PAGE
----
Duterte says government respects press freedom
MANILA, Philippines — The administration will remain steadfast in upholding press freedom and respecting the constitutionally protected freedom of speech, President Duterte said, even as he continues to lash out at critics and the media amid various attacks against journalists in the country.
“Rest assured that the government will never waver in its duty to uphold press freedom, to promote free speech, cultivate a safer environment for journalists even as we work together in safeguarding our democratic institutions,” Duterte said in a speech during the oath-taking ceremonies he led for the Malacañang Press Corps last Tuesday night.
The President also stressed the importance of having a free press and its role in the country’s development and reminded the media of their “sacred responsibility to ensure that truth and fairness will prevail in the delivery of information to the public.”
“As an important conduit between the government and the people, you in mass media are tasked with the sacred responsibility to ensure that truth and fairness will prevail in the delivery of information to the public,” he added.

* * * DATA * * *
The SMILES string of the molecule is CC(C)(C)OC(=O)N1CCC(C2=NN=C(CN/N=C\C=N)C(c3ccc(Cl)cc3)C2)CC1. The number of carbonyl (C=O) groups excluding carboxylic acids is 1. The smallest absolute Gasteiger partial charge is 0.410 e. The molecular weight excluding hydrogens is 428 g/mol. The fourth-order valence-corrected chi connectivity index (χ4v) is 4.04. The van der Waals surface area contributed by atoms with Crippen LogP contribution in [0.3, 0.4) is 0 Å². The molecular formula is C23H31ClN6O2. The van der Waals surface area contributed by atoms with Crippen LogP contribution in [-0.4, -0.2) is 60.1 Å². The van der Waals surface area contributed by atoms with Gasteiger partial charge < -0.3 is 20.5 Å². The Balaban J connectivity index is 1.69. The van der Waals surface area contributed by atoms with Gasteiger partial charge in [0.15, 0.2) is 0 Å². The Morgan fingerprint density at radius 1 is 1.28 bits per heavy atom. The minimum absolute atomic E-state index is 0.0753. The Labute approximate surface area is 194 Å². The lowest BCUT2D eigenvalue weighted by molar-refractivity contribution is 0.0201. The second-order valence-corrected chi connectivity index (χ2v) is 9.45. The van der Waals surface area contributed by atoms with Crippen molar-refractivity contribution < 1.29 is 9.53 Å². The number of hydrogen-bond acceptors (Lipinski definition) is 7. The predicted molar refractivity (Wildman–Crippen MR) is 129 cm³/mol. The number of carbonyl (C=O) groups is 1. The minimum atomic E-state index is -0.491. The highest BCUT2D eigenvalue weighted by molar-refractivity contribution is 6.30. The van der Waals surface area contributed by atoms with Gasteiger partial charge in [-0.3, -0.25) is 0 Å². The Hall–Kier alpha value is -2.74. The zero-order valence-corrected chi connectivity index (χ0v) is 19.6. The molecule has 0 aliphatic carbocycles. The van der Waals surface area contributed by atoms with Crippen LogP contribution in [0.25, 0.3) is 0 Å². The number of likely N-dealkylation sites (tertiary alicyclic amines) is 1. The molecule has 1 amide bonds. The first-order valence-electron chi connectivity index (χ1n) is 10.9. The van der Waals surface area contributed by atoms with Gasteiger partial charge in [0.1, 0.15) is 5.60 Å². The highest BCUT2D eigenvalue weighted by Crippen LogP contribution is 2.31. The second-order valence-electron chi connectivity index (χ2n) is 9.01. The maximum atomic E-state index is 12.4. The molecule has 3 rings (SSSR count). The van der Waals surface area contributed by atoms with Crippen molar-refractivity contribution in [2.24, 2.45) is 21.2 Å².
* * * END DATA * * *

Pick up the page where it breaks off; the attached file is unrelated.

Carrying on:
Based on the World Press Freedom Index of media watchdog Reporters Without Borders, the Philippines sank a notch lower to the 134th spot out of 180 countries last April 2019. The Philippines had a score of 43.91.
In 2018, the Philippines ranked 113th, which was six notches lower than the country’s 2017 ranking 127th spot.
Duterte, known for his tirades against the media, called on the MPC to be the administration’s partner for change.
Prior to his speech in Malacañang, the President made personal attacks against Rappler journalists in a speech before provincial vice governors, where he claimed the outfit’s journalists have foul odor.
Duterte also accused Rappler of playing up the accusation of Peter Joemel Advincula, the man who claimed to be Bikoy in the series of videos linking the Duterte family to the illegal drug trade.
In 2017, the RSF also said the Philippine Daily Inquirer and ABS-CBN were at the receiving end of Duterte’s tirades.
The group noted how the government “has developed several ways to pressure journalists who dare to be overly critical of the summary methods adopted by ‘Punisher’ Duterte and his notorious ‘war on drugs’.”
The President has accused the two media outfits of “slanted” reporting against his administration. He had threatened a number of times to not renew the franchise of ABS-CBN and the government has filed suits against the owners of the Inquirer.
Despite all this, Duterte was rather friendly with the MPC on Tuesday, asking for their support in conveying the good news about the administration’s campaign against corruption and illegal drugs to the Filipino people.